- Recycle it: Recycling takes old products, breaks them down into useable raw materials, and then sells them for reuse by manufacturers. Plastic items with recycling symbols and numbers on them can often be recycled by your local pickup service (check your community’s guidelines for which numbers they accept). Metal and glass items are also usually recyclable through your community’s curbside program. It may be possible to disassemble something into its component parts to recycle the pieces rather than throw out the whole thing. Used plastic films and grocery bags are often collected for recycling by supermarkets, if your local recycling program doesn’t accept them. Old electronics and printer cartridges are often accepted by stores such as Staples or Best Buy, and tires and oil are often accepted by garages (you may have to pay a small fee, depending on whether you regularly use their services).For more hard to recycle items, your community likely has some form of hazardous waste recycling program (might be a day once or twice a year) that will allow you to safely dispose of things like aerosol cans, paint, batteries, fluorescent lightbulbs, and more. Many communities have some form of composting program for branches, leaves, and chipped wood, and some nurseries with the right facilities will accept old sod for making screened topsoil.
- Give it to a large charity like Goodwill: Why do I list this option lower on the list than recycling? Organizations like Goodwill, The Salvation Army, and Value Village sell donated items for profit. Goodwill and the Salvation Army are nonprofit, registered charities, running charitable programs with the proceeds. I’m not quite sure what Value Village does – their website claims only that they “help local charities.” Unlike the other two organizations, they are a for-profit business, not a charity. The problem with donating to these organizations is that what is sold in the stores is only a small portion of what they receive in donations. Value Village may be a great source of clothing and household items by those who can’t or choose not to buy retail, but the unsold or unsuitable items are sent on large pallets overseas to people in developing countries.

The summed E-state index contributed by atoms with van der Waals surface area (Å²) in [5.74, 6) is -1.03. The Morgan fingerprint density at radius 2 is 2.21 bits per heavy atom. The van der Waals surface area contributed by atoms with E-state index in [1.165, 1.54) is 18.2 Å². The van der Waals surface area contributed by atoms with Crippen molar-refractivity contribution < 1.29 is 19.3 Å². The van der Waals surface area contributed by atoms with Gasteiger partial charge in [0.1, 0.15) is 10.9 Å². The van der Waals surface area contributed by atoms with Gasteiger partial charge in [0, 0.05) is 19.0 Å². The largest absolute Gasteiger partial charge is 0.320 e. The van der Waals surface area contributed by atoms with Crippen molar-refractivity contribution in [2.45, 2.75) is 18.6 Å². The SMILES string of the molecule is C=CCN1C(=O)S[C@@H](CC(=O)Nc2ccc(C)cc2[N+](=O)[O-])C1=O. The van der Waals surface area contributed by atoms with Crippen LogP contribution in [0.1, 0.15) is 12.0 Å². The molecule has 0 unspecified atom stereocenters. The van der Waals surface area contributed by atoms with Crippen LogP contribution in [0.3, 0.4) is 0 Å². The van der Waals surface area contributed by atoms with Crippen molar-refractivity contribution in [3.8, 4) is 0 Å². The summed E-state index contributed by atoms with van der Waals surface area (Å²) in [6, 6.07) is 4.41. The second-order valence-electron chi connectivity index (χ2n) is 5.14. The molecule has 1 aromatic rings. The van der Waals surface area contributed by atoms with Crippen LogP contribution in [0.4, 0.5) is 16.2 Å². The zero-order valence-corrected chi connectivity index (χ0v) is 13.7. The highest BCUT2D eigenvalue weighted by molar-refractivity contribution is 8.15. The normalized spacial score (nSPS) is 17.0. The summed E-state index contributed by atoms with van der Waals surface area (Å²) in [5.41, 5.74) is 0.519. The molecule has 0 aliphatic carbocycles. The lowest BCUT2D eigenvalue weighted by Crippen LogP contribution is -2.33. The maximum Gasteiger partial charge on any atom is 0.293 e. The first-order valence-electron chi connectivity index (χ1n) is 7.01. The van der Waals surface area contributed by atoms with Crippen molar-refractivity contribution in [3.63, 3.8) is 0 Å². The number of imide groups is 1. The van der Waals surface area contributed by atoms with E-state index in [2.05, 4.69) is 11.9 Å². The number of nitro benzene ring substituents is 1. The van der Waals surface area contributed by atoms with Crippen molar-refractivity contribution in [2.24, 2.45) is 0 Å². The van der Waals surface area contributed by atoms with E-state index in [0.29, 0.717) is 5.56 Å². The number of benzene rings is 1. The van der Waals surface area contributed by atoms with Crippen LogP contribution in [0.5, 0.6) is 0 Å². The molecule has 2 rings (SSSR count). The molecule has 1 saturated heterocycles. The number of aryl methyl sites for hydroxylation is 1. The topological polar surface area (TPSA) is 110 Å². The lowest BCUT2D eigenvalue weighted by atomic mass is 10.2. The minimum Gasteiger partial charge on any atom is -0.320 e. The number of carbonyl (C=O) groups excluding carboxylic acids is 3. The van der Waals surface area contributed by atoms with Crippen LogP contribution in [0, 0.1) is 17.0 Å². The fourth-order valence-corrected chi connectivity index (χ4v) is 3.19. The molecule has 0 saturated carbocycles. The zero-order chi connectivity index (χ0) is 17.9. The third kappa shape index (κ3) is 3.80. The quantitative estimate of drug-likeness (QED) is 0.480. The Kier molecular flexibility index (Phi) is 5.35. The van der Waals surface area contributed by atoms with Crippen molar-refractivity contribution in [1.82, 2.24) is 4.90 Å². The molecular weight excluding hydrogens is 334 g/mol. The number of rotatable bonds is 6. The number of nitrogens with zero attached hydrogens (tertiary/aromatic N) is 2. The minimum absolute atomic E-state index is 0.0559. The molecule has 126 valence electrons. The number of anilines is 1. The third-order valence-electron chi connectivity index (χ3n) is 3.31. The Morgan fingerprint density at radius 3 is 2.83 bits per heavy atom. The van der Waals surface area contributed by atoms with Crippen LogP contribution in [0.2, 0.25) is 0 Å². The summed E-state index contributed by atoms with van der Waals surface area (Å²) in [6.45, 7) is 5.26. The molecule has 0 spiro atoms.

Why is this a bad thing? People in these countries buy clothing by the large box or pallet. Not too bad yet, other than the cost and pollution of shipping the clothing that came from overseas all the way back over there. The problem lies in the treatment of unsold clothing sent overseas. In many cases, volume vastly outstrips need. The items sent to these charities may not end up in a dump in North America, but that’s exactly where they end up if no one buys them at their overseas destination. That means that a clothing donation to one of these charities/businesses is no guarantee of diverting the object from landfill. It may not be your landfill, but a dump’s a dump, and the end result is the same. Donating worn out clothing is just as bad, because instead of being useful to you as rags, the clothing will be immediately trashed.
The “charity donation” boxes in parking lots are even worse. Many do the same thing as the organizations above, sending things overseas, but usually entirely for profit, with nothing being given back to the community. You can usually scope out the collecting organization by calling the phone number written on the box.
If all else fails, you may have no choice but to throw things away. If you work through the other choices on this list, you can at least be assured that you have done everything you can to divert your stuff from landfill.
In the future, you can try to avoid purchasing items similar to the ones you had to send to the landfill. That way they won’t enter your house in the first place and thus never need to be thrown away again. Careful purchases will save you from wasting money and having to re-buy or throw things out in the future. Consider buying things used yourself, or repurposing other peoples’ items for your needs. For example, dentists go through all sorts of dental tools and eventually discard them in batches. These tools, though damaged and unsuitable for dental use, make excellent clay carving and glass working implements. I got a whole box, and all I had to do was ask.
A little patience, thought, and creativity will go a long way towards reducing the amount you throw away. What other avenues have you found to avoid trashing your unwanted things?